SILVER CITY, N.M.-Credit unions are throwing money at Microsoft instead of using free, open software and giving the savings back to members, according to Bill Stites, CIO at $27-million Chino Federal Credit Union here.
"Microsoft Office, at $470 a pop per license, gets expensive," Stites explained. "I could return that license money to the member instead of 'feeing' them to death. Credit unions should not be paying large fees to software vendors when more affordable alternatives exist."
A completely free alternative to Microsoft Office is OpenOffice, Sites said. A reasonable alternative to the Microsoft ISS Web server to run websites is the open LAMP environment-a Linux operating system, Apache Web server, MySQL database software and PHP Web scripting language, he said. "With the LAMP stack, you get the exact same functions as ISS for almost nothing."
Chino FCU has run LAMP and OpenOffice for the past four years, Stites said. "Years ago, I looked at Microsoft Office and got major sticker shock. I made a commitment not to go that route."
"Open source" refers to software that is made freely available to the public to download or modify. The source code for open software is published for anyone to use. But open software like Linux is hard to find at credit unions.
Most credit unions run the pricey Microsoft products simply because the giant has a "much better marketing campaign than Linux," suggested Stites. "And a lot of people aren't familiar with what Linux has to offer. They think it seems nerdy. It's a shame because the total cost of ownership is much lower."
Perhaps more importantly, open source software has been "hardened" by years of input from the user community, Stites continued. "Anyone can change open software because back-end coding is easy to access. The entire Internet community gives feedback. That kind of collaboration makes for a more stable, robust, secure system than the Microsoft world, which is proprietary and secretive."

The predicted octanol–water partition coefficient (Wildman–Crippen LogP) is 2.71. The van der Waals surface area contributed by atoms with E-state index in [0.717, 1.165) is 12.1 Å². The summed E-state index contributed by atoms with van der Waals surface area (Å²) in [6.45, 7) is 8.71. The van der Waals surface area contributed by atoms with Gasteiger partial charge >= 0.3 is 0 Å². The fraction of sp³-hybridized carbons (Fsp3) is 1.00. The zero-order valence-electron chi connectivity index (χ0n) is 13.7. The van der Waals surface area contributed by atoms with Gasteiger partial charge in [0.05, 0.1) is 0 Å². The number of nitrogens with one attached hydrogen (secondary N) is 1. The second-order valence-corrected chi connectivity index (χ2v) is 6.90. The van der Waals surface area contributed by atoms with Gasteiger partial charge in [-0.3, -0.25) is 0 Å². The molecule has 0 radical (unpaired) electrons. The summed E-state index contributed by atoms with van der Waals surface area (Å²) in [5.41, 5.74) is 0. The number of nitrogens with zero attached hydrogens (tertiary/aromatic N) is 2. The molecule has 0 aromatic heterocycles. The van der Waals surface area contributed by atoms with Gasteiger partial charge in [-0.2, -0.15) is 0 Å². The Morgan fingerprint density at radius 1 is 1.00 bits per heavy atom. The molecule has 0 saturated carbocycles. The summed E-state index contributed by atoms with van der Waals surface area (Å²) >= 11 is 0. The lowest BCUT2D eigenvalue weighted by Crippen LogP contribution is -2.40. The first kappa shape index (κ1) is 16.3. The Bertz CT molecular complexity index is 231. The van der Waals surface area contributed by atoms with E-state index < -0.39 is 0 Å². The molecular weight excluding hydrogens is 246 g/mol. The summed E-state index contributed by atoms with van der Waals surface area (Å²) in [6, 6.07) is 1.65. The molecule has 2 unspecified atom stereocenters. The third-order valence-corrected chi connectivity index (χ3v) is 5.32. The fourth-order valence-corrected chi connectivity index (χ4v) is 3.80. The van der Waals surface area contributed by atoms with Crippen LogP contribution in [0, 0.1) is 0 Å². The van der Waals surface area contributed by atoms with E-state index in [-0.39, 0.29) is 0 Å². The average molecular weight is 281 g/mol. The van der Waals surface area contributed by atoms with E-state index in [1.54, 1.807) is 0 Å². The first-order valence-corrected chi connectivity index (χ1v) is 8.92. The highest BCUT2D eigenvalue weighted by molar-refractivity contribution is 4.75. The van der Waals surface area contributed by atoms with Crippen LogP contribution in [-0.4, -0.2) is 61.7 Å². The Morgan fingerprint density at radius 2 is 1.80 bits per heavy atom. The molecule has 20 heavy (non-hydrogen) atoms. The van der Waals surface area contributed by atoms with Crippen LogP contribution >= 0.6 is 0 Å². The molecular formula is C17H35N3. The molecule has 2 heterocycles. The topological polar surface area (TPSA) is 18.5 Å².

Open software suffers from fewer viruses and presents no hard-drive fragmentation issues, unlike Microsoft, Stites said.
Chino FCU built its own open-source website, but the three-branch CU also partners with vendors who run open source, he said. Homebanking, SMS text banking, audio response and electronic statements operate on open-source architecture provided by Boise, Idaho-based Database Management Services. "The price point is appealing," Stites said.
Core systems vendors should take advantage of open source, as they could pass "phenomenal" cost savings on to credit unions, he added. "There's room for core processors to offer more affordable technology."
Open source could be critical in capturing Generation Y members, said Stites. "Gen Y wants to log on to a computer instead of visiting brick-and-mortar. So technology will become more prevalent at the credit union as we seek to deploy services that meet Gen Y needs. The cost-effective way to deploy technologies is open source."
Stites said he is satisfied with the results open software is delivering. His primary caveat is that CUs should thoroughly test open source for security vulnerabilities before deploying. Of course, the same goes for Microsoft software, he said.
"Just because Microsoft writes the program doesn't mean it's secure," said Stites. "Whether Microsoft or open source, you have to test for security holes." For example, IT administrators need to change default passwords and apply security patches to office productivity software. Look for Statement on Auditing Standards (SAS) 70 reports to confirm controls and safeguards for any software you implement, he said.